Scandinavia and the World

Comments #9821597:

Armed to immobilize 7 9, 4:40pm

'@Isdaril' "Then only allow guns in those places, not everywhere."
Physical impossibility due to interconnected nature of United States, and such solution assumes that crime is immobile.

"Our society is not organized the same way, it has adapted to those fast means of transportations and if you prevent humans to use them a lot of them will simply die (here i'm talking about trucks) or deperish (here i'm talking about cars)"
With arrived to what, with a bit of rephrasing, is one of the common arguments in favor of gun ownership.
I'll put it this way: as "libertarian mugged by reality" I wouldn't really care about issue of cars and accept that certain number of incompetents, morons and psychos will cause death and injury with any tool (from angle grinder and up to and including 20-ton truck), but the sheer number of fatalities shouldn't be taken as easily as it is taken. And, unlike guns or freedom of speech, ability to drive a car was never framed as a right, from the start it was seen as privilege specifically granted by state. The fact that even utilitarian side of "car rights' is barely discussed at a time, when in UK is in moral panic about kitchen knives and drain cleaner, is an interesting aberration.

"There are currently 393 millions handguns in the hands of US citizens (according to wikipedia at least), 392 millions of those are posessed without a license. This doesn't seem like a small business to me..."
Smith & Wesson (on life support for over a decade now) had a revenue of less than 1 billion dollars in 2016. Ruger and Remington should have about the same, though they are also in a better financial shape.
Lockheed Martin's revenue for same year was about 50 billion. Ford Motor Company that still doesn't seem to recover from previous recession, in the same year got revenue of about 150 billion.
Colt Defense, even though it's supposed to supply rifles to US military once in a while, filed for bankruptcy few years ago. There is a joke in this, because Trump's election was actually bad for business, Obama's proposal to further limit gun rights led to gun sale spikes.

One of the major pro-gun arguments (law disarms honest people, lawbreakers will have guns anyway) holds up.
"No it does not, you only see what you want to see there, an other explanation is that Russia is more violent than the USA but because people can't get easily hold of a gun they don't manage to kill themselves that easily. "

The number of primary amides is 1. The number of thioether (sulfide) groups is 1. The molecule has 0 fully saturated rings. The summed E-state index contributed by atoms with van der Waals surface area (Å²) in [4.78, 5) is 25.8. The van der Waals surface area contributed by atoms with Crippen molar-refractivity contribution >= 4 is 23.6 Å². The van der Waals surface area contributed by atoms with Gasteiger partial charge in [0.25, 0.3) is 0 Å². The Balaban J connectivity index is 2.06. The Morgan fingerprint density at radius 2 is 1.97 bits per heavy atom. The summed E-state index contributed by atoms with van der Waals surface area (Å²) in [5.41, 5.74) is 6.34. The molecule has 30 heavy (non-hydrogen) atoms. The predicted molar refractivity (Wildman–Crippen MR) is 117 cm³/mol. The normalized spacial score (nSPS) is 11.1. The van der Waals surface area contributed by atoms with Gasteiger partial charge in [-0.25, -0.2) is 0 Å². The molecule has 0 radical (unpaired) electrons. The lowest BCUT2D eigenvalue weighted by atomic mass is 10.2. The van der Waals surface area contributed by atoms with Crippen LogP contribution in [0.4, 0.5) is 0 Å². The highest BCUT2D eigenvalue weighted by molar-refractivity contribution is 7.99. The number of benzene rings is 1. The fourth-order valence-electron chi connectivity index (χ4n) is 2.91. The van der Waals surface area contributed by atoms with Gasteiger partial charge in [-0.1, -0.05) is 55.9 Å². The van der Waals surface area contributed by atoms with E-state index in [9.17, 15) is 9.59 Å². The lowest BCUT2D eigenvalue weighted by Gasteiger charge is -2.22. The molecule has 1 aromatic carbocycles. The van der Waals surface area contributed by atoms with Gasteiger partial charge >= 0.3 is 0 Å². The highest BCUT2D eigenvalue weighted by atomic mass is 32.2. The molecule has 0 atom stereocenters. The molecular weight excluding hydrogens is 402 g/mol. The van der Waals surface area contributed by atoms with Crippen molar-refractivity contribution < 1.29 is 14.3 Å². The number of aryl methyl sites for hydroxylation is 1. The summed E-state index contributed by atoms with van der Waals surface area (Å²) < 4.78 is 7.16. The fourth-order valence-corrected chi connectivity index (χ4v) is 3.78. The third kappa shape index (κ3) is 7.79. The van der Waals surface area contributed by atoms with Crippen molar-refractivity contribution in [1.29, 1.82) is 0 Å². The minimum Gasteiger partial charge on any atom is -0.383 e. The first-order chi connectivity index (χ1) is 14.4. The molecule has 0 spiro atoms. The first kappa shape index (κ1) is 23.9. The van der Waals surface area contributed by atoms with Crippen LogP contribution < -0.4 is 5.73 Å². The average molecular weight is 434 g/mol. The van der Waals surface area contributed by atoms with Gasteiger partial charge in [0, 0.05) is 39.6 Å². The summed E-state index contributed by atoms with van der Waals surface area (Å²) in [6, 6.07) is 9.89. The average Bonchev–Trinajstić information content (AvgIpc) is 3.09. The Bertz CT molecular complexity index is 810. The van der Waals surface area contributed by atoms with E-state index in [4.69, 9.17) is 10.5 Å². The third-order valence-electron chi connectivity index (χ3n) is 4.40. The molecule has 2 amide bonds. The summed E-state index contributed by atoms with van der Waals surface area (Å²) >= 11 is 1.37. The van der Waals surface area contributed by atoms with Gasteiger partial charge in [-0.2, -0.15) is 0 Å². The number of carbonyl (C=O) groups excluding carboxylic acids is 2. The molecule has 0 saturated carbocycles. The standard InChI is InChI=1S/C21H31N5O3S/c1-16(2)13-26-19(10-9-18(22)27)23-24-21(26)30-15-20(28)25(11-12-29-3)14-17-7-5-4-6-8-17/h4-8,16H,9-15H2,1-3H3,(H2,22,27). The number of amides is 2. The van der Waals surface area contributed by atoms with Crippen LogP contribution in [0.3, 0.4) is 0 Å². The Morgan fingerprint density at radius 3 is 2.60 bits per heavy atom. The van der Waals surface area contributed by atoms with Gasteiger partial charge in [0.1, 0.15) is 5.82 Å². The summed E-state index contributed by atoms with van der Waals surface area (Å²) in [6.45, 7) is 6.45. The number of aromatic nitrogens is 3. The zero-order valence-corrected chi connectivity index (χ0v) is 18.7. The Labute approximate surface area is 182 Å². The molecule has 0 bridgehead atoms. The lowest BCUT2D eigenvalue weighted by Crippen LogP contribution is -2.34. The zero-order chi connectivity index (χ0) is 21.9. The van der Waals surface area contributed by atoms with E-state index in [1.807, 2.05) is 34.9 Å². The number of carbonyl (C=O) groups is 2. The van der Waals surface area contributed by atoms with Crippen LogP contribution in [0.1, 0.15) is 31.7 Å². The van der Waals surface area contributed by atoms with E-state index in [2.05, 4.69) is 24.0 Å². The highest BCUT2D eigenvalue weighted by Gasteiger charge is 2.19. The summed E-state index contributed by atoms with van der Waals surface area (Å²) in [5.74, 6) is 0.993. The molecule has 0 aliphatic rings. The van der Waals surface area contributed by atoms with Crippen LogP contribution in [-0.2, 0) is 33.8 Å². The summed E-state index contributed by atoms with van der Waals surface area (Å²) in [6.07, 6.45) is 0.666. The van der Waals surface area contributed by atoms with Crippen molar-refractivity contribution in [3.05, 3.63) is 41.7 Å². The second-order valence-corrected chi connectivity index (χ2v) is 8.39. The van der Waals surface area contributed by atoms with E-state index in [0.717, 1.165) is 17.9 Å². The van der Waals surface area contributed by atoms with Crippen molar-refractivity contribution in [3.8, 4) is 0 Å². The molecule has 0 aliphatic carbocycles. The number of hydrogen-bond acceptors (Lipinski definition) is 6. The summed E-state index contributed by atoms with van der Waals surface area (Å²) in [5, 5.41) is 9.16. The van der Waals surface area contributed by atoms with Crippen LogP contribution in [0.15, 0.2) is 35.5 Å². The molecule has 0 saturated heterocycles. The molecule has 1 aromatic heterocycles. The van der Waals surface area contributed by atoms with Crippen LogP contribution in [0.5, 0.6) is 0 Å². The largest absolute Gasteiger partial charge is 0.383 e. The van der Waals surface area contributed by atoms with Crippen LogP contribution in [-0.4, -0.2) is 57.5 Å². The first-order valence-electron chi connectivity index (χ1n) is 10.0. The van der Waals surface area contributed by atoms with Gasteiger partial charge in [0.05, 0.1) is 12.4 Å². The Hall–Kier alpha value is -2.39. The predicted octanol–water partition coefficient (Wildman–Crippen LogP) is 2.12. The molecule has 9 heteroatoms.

You've missed that whole part where over 90% of gun crimes are committed with guns that are owned illegally. Handguns, which are usually the main tool of a homicide, cannot even be stolen from civilians. In an environment where (even absent the expenses for license and everything else) legal gun cost is considerable, almost a third of murders and attempted murders are committed with firearms. This can only mean that a) utility of gun is such that criminal will use it despite the risk of greater punishment and b) organized criminal structures gain an advantage in (or even exist for) distribution of illegal guns.
So, the death toll of organized crime is sort of baked into the total. Assume that instead of 6 million legal guns there are 60 million (i.e. every other person in Russia owns a gun) and "common violence" with guns scales proportionally, so it goes up tenfold. So instead of 100-300 people killed per year with legal guns there will be 1000-3000, while same or less than how many are killed with illegal guns already. That means that total number of people killed with guns will only double, and that's without accounting for displacement (i.e. people killed with a gun would be otherwise killed using something else) and unknown effect of defensive use.
That to me looks like a solid argument not in favor of limiting the guns, but in favor of paying more attention to organized crime, especially since it can operate across state borders.

"That is why I said it makes sense though it feels wrong (because we always want to see freedom as a good thing). "
Well, it's generally good, there's just a price tag of death and suffering attached to it.
I think that in last several decades people in general were so insulated from reality of violence that such price tag will (if it isn't already) will not be seen as acceptable.